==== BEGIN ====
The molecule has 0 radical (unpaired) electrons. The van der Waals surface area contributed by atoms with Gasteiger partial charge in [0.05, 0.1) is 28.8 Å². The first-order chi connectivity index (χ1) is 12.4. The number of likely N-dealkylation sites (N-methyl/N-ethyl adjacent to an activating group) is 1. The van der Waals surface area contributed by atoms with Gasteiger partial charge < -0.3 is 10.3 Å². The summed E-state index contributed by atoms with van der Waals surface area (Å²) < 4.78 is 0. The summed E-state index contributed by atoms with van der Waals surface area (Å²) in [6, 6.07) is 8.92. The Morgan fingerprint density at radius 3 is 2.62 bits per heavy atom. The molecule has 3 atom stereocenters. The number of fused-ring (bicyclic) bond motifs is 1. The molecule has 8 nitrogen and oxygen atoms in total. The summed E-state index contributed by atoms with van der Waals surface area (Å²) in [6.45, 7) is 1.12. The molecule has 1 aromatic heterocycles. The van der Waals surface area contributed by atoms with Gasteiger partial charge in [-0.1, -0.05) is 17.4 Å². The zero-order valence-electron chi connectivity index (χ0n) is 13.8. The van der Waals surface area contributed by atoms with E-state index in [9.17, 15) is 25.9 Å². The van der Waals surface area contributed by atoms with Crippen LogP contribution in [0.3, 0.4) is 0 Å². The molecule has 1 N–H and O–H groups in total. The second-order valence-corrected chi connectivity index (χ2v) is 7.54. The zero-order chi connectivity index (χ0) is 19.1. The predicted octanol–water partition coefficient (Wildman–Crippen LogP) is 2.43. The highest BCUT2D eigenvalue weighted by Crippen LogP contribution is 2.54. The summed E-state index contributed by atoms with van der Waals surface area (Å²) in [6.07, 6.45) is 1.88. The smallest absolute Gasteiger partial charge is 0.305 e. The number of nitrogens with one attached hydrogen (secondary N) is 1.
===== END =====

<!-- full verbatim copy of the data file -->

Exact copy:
The molecule has 0 radical (unpaired) electrons. The van der Waals surface area contributed by atoms with Gasteiger partial charge in [0.05, 0.1) is 28.8 Å². The first-order chi connectivity index (χ1) is 12.4. The number of likely N-dealkylation sites (N-methyl/N-ethyl adjacent to an activating group) is 1. The van der Waals surface area contributed by atoms with Gasteiger partial charge < -0.3 is 10.3 Å². The summed E-state index contributed by atoms with van der Waals surface area (Å²) < 4.78 is 0. The summed E-state index contributed by atoms with van der Waals surface area (Å²) in [6, 6.07) is 8.92. The Morgan fingerprint density at radius 3 is 2.62 bits per heavy atom. The molecule has 3 atom stereocenters. The number of fused-ring (bicyclic) bond motifs is 1. The molecule has 8 nitrogen and oxygen atoms in total. The summed E-state index contributed by atoms with van der Waals surface area (Å²) in [6.45, 7) is 1.12. The molecule has 1 aromatic heterocycles. The van der Waals surface area contributed by atoms with Gasteiger partial charge in [-0.1, -0.05) is 17.4 Å². The zero-order valence-electron chi connectivity index (χ0n) is 13.8. The van der Waals surface area contributed by atoms with E-state index in [9.17, 15) is 25.9 Å². The van der Waals surface area contributed by atoms with Crippen LogP contribution in [0.3, 0.4) is 0 Å². The molecule has 1 N–H and O–H groups in total. The second-order valence-corrected chi connectivity index (χ2v) is 7.54. The zero-order chi connectivity index (χ0) is 19.1. The predicted octanol–water partition coefficient (Wildman–Crippen LogP) is 2.43. The highest BCUT2D eigenvalue weighted by Crippen LogP contribution is 2.54. The summed E-state index contributed by atoms with van der Waals surface area (Å²) in [6.07, 6.45) is 1.88. The smallest absolute Gasteiger partial charge is 0.305 e. The number of nitrogens with one attached hydrogen (secondary N) is 1.